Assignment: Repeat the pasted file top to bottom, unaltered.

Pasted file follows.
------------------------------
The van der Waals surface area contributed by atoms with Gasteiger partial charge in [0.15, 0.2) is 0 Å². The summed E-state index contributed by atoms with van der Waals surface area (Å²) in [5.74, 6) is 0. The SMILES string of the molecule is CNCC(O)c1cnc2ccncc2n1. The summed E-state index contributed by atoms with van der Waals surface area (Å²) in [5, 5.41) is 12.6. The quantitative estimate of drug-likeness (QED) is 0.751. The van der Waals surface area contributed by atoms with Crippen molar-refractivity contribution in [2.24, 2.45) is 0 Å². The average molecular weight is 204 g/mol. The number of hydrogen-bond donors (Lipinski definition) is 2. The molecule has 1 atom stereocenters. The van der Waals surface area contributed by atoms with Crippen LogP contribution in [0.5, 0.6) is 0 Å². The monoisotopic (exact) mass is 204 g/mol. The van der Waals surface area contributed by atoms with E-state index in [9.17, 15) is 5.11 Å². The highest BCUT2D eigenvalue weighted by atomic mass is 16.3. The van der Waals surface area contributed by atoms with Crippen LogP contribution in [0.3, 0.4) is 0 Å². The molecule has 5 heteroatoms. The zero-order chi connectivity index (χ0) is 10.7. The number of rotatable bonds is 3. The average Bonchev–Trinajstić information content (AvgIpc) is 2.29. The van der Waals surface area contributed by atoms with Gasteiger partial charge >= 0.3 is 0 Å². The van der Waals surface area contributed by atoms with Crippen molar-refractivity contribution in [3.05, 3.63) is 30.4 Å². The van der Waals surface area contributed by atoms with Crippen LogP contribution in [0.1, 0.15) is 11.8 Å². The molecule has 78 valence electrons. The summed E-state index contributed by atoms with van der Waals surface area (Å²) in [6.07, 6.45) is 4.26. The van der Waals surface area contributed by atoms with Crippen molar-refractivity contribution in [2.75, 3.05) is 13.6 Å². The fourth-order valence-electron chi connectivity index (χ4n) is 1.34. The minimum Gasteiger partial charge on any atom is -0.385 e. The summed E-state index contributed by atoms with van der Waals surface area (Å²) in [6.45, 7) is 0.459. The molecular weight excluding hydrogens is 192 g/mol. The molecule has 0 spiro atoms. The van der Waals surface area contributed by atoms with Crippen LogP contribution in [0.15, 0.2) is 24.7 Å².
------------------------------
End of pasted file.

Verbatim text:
The van der Waals surface area contributed by atoms with Gasteiger partial charge in [0.15, 0.2) is 0 Å². The summed E-state index contributed by atoms with van der Waals surface area (Å²) in [5.74, 6) is 0. The SMILES string of the molecule is CNCC(O)c1cnc2ccncc2n1. The summed E-state index contributed by atoms with van der Waals surface area (Å²) in [5, 5.41) is 12.6. The quantitative estimate of drug-likeness (QED) is 0.751. The van der Waals surface area contributed by atoms with Crippen molar-refractivity contribution in [2.24, 2.45) is 0 Å². The average molecular weight is 204 g/mol. The number of hydrogen-bond donors (Lipinski definition) is 2. The molecule has 1 atom stereocenters. The van der Waals surface area contributed by atoms with Crippen LogP contribution in [0.5, 0.6) is 0 Å². The monoisotopic (exact) mass is 204 g/mol. The van der Waals surface area contributed by atoms with E-state index in [9.17, 15) is 5.11 Å². The highest BCUT2D eigenvalue weighted by atomic mass is 16.3. The van der Waals surface area contributed by atoms with Crippen LogP contribution in [0.3, 0.4) is 0 Å². The molecule has 5 heteroatoms. The zero-order chi connectivity index (χ0) is 10.7. The number of rotatable bonds is 3. The average Bonchev–Trinajstić information content (AvgIpc) is 2.29. The van der Waals surface area contributed by atoms with Gasteiger partial charge >= 0.3 is 0 Å². The van der Waals surface area contributed by atoms with Crippen molar-refractivity contribution in [3.05, 3.63) is 30.4 Å². The van der Waals surface area contributed by atoms with Crippen LogP contribution in [0.1, 0.15) is 11.8 Å². The molecule has 78 valence electrons. The summed E-state index contributed by atoms with van der Waals surface area (Å²) in [6.07, 6.45) is 4.26. The van der Waals surface area contributed by atoms with Crippen molar-refractivity contribution in [2.75, 3.05) is 13.6 Å². The fourth-order valence-electron chi connectivity index (χ4n) is 1.34. The minimum Gasteiger partial charge on any atom is -0.385 e. The summed E-state index contributed by atoms with van der Waals surface area (Å²) in [6.45, 7) is 0.459. The molecular weight excluding hydrogens is 192 g/mol. The molecule has 0 spiro atoms. The van der Waals surface area contributed by atoms with Crippen LogP contribution in [0.15, 0.2) is 24.7 Å².